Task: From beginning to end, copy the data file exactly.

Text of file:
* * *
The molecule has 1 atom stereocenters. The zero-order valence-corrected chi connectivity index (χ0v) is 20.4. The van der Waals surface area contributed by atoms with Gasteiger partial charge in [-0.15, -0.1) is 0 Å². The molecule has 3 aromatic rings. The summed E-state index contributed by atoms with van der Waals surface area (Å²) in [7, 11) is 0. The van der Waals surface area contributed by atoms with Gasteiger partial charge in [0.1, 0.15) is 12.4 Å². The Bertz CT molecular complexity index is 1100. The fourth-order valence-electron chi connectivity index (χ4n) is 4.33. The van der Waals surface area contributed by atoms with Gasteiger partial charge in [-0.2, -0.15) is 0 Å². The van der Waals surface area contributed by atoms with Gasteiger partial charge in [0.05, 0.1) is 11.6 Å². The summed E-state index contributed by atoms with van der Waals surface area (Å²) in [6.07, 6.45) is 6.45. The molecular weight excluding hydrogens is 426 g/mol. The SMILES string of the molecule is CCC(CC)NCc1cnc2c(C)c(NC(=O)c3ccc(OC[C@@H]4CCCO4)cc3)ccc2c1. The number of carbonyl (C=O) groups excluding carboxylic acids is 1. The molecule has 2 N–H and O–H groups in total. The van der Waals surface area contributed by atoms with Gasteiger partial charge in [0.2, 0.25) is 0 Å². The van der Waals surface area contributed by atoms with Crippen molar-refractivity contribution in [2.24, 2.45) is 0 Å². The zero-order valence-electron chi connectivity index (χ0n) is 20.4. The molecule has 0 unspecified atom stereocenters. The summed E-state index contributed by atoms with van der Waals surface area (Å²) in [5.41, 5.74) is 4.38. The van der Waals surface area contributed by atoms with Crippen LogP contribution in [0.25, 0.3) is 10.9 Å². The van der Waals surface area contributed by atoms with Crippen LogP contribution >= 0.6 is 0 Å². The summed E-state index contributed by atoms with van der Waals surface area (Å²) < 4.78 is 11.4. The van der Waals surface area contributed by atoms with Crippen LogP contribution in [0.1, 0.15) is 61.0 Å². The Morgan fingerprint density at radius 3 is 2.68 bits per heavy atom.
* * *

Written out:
The molecule has 1 atom stereocenters. The zero-order valence-corrected chi connectivity index (χ0v) is 20.4. The van der Waals surface area contributed by atoms with Gasteiger partial charge in [-0.15, -0.1) is 0 Å². The molecule has 3 aromatic rings. The summed E-state index contributed by atoms with van der Waals surface area (Å²) in [7, 11) is 0. The van der Waals surface area contributed by atoms with Gasteiger partial charge in [0.1, 0.15) is 12.4 Å². The Bertz CT molecular complexity index is 1100. The fourth-order valence-electron chi connectivity index (χ4n) is 4.33. The van der Waals surface area contributed by atoms with Gasteiger partial charge in [-0.2, -0.15) is 0 Å². The van der Waals surface area contributed by atoms with Gasteiger partial charge in [0.05, 0.1) is 11.6 Å². The summed E-state index contributed by atoms with van der Waals surface area (Å²) in [6.07, 6.45) is 6.45. The molecular weight excluding hydrogens is 426 g/mol. The SMILES string of the molecule is CCC(CC)NCc1cnc2c(C)c(NC(=O)c3ccc(OC[C@@H]4CCCO4)cc3)ccc2c1. The number of carbonyl (C=O) groups excluding carboxylic acids is 1. The molecule has 2 N–H and O–H groups in total. The van der Waals surface area contributed by atoms with Gasteiger partial charge in [0.2, 0.25) is 0 Å². The van der Waals surface area contributed by atoms with Crippen molar-refractivity contribution in [2.24, 2.45) is 0 Å². The zero-order valence-electron chi connectivity index (χ0n) is 20.4. The molecule has 0 unspecified atom stereocenters. The summed E-state index contributed by atoms with van der Waals surface area (Å²) in [5.41, 5.74) is 4.38. The van der Waals surface area contributed by atoms with Crippen LogP contribution in [0.25, 0.3) is 10.9 Å². The van der Waals surface area contributed by atoms with Crippen LogP contribution >= 0.6 is 0 Å². The summed E-state index contributed by atoms with van der Waals surface area (Å²) < 4.78 is 11.4. The van der Waals surface area contributed by atoms with Crippen LogP contribution in [0.1, 0.15) is 61.0 Å². The Morgan fingerprint density at radius 3 is 2.68 bits per heavy atom.